The point in Kaler's review that caught my attention was his footnote 2 on the first page, relating to the Secret Gospel of Mark:
While his discussion of the issue is gossipy (in a good way) and engrossing, I found Ehrman's conclusion to this intricate and fascinating affair to be artificially ambivalent. He spends most of the chapter clearly implying that Morton Smith forged the letter of Clement that contained the Secret Gospel and then at the end refuses to commit himself. "I am not willing to say that Smith . . . forged the letter which he claimed to discover. . . . But maybe Smith forged it. . . . Or maybe this is a genuine letter by Clement of Alexandria" (89). To my mind, Ehrman should either have taken an explicit and definite stand or rewritten the chapter so as to present the facts in a truly neutral, unbiased way."I quite agree with Kaler here and found myself reacting in the same way to this chapter. In fact Ehrman's "artificially ambivalent" attitude surprised me somewhat given his robust presentation of the same material in a talk to the Textual Criticism section of the SBL Annual Meeting in Toronto (2002). My memory of that talk (other than my colleague David Parker flashing up on screen for some time a picture of his back garden as he attempted to get his powerpoint presentation together while Bart was speaking) was that it was strong in its implication, allowing the circumstantial evidence to point the finger at Smith; Ehrman's tone was at best faux naif.
So why is Ehrman so reticent to state more strongly in print that he thinks Morton Smith may have forged the Secret Gospel of Mark? His stated reason is the following:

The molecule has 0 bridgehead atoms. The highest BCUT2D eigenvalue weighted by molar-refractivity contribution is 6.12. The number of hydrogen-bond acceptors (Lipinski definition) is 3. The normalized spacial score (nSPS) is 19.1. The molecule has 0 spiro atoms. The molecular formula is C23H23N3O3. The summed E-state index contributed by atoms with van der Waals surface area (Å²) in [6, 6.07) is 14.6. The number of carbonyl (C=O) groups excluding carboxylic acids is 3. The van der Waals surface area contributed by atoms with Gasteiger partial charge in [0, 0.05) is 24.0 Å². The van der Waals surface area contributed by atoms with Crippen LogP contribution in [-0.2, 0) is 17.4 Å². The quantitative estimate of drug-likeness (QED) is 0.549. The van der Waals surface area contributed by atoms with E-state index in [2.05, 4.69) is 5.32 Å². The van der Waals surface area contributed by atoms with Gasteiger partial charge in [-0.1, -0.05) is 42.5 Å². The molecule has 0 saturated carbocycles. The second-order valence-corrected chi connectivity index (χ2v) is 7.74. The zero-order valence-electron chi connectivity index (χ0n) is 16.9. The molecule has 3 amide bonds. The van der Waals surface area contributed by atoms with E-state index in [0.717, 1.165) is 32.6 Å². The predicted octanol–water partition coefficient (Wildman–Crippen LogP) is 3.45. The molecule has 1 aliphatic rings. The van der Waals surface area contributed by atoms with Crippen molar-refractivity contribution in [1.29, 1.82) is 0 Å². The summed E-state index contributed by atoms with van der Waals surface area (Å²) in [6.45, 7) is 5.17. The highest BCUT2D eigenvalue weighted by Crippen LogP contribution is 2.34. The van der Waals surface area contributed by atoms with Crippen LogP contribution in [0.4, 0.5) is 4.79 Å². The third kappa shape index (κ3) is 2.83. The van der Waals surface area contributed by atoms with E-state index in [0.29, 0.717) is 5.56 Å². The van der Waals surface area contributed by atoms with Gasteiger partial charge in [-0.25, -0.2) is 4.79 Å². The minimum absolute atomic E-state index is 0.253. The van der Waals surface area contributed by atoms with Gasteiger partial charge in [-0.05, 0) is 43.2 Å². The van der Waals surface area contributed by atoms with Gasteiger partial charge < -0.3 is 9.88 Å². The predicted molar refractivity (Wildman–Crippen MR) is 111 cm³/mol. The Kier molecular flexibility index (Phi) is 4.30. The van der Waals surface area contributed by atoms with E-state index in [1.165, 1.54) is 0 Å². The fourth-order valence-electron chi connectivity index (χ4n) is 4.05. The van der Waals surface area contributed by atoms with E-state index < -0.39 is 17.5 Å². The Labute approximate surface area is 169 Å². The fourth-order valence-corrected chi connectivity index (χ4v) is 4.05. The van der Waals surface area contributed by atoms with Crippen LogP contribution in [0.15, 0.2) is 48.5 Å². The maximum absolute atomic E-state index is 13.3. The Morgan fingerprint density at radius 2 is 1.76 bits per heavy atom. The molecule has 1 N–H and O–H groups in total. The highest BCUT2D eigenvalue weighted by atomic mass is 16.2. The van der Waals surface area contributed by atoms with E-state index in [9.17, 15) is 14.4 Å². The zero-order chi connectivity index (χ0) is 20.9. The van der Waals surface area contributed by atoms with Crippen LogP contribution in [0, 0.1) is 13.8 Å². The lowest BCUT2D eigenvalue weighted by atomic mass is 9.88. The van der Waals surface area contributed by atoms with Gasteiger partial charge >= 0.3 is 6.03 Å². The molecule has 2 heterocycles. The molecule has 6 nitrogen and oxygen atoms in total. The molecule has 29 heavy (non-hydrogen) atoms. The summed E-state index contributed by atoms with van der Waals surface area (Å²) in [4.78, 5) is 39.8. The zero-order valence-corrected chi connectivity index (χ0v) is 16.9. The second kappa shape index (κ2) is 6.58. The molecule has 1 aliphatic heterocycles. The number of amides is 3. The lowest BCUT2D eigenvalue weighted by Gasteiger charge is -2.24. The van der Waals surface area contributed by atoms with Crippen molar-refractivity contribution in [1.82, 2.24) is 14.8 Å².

I am not willing to say that Smith was a latter-day Dionysius the Renegade, that he forged the letter of Clement which he claimed to discover. My reasons should be obvious. As soon as I say I am certain he did so, those pages cut from the back of the book will turn up, someone will test the ink, and it will be from the eighteenth century." (Lost Christianities: 89).I am not sure that this is strong enough. Scholarship of this kind is about taking risks, but risks that are staked on one's careful and considered reading of the evidence. I've written a book arguing against the existence of Q and attempted there, as well as elsewhere, to make quite clear that I do not think that such a document ever existed. I could have held back for fear that someone might dig it up and show me up for a fool, but it's a risk that I was willing to take because I am fully persuaded that the Q sceptical case is right. In other words, it's always possible that someone will produce Q and surprise me, but my research persuades me that this is unlikely to happen. I'm not sure what is gained by holding back for fear of future possibilities that one thinks are unlikely to materialise.